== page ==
The Crusade of 1212 in Spain
In 1212, in response to Pope Innocent III's call of a new crusade, many knights and foot soldiers had begun to gather near the city of Toledo, Spain. There were men from Germany, France, Italy, Portugal, and, of course, Spain who were preparing to go to war. They had come in response to the call from the pope who hoped to push back the encroachment of the invaders who were aiming to control all of Spain and Portugal.
The foe was the Almohad who hailed from northern Africa and who already held the most of the lower half of the Iberian peninsula. They threatened the kingdoms of Spain as they were ever ready to expand their influence and territory as well as to spread the religion of Islam.
Early Success Followed by Desertion and No Way Forward
The Mysterious Visitor
Their conversation only lasted a minute or two. The king reappeared to his nobleman, and to the amazement of Romero, the king shared that he believed every word of the shepherd. Indeed, he saw that his words were the answer to their prayers not only for their immediate predicament, but an assurance that the battle would be won against the mighty Almohad. The king was almost joyful as he reported the news to Romero.
Victory in Battle
The Identity of the Mysterious Visitor is Revealed
Returning from the smashing victory of Las Navas de Tolosa, King Alfonso VIII stopped at the church of St. Andrew in Madrid to give thanks. Just before his visit, torrential rains had uncovered the body of St. Isidore the Farmer, and the body was found to be incorrupt. Of course, the king was curious to see this phenomena.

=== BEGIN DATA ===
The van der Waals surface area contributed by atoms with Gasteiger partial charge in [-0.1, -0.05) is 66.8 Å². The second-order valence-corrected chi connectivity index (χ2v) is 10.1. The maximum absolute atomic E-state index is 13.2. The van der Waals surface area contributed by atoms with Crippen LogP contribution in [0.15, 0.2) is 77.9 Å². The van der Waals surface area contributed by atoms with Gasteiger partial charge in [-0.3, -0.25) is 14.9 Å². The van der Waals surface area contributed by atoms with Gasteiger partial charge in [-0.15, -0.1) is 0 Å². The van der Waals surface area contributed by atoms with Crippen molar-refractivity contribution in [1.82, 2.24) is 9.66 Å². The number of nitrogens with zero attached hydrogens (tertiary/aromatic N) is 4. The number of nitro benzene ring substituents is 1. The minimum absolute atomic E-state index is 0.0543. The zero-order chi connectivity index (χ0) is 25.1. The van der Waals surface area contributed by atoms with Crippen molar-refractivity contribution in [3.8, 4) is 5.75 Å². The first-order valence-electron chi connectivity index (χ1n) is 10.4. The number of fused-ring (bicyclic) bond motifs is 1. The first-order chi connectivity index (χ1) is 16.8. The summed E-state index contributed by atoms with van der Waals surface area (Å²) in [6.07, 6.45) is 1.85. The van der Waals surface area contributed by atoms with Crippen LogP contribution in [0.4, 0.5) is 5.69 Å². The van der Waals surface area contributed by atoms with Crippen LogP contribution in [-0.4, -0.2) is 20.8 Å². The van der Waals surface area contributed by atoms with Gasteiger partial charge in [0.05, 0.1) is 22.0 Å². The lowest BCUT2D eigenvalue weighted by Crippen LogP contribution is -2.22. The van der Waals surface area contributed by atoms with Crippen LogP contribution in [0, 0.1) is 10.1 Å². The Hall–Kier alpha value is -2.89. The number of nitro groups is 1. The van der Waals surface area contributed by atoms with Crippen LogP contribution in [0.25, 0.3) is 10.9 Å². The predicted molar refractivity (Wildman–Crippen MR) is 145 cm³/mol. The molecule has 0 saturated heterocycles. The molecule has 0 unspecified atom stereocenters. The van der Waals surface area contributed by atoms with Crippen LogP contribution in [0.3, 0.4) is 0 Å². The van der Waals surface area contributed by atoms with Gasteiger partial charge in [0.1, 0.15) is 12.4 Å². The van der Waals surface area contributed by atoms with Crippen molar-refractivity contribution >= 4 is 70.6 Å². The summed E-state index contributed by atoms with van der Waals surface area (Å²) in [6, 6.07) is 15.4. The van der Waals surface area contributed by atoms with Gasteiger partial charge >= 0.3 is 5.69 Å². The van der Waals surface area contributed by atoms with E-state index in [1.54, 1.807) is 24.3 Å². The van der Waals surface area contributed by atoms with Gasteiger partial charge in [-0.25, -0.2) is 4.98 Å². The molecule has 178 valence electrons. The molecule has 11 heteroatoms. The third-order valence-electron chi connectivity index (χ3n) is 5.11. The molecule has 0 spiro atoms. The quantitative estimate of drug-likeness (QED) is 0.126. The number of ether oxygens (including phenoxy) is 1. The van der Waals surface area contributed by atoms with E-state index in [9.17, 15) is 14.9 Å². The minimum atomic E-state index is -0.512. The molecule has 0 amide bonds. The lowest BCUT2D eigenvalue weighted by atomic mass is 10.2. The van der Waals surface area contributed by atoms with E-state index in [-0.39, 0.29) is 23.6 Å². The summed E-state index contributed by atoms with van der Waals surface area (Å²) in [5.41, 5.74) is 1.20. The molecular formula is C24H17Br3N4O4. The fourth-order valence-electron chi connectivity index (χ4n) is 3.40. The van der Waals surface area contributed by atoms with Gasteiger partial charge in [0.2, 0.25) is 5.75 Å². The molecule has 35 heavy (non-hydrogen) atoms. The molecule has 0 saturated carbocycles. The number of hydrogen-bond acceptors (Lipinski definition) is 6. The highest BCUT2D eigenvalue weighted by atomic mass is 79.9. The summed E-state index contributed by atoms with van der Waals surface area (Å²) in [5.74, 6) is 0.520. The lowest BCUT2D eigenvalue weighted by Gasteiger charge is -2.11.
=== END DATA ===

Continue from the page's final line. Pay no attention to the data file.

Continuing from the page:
The king took one look at the body and immediately recognized the features of the shepherd who had come to speak with him. In thanks for his intervention, he commissioned a reliquary to be made to house the body. It was carved with images that depicted scenes from the life of the holy saint. It has come to be known as the Ark of St. Isidore, and it can be seen today at the church of St. Isidore the Farmer in Madrid.
* St. Isidore the Farmer lived from c. 1070 to 1130. He was married to St. Maria de la Cabeza (died c. 1175). They were farmers who were known for their humility and piety. They frequented the parish of St. Andrew in Madrid. St. Isidore was canonized in 1622, and he is the patron saint of Madrid. The story is told that one time when he was in prayer, the angels did his plowing for him in order that he could continue his prayers.
Image: St. Isidore the Farmer at prayer
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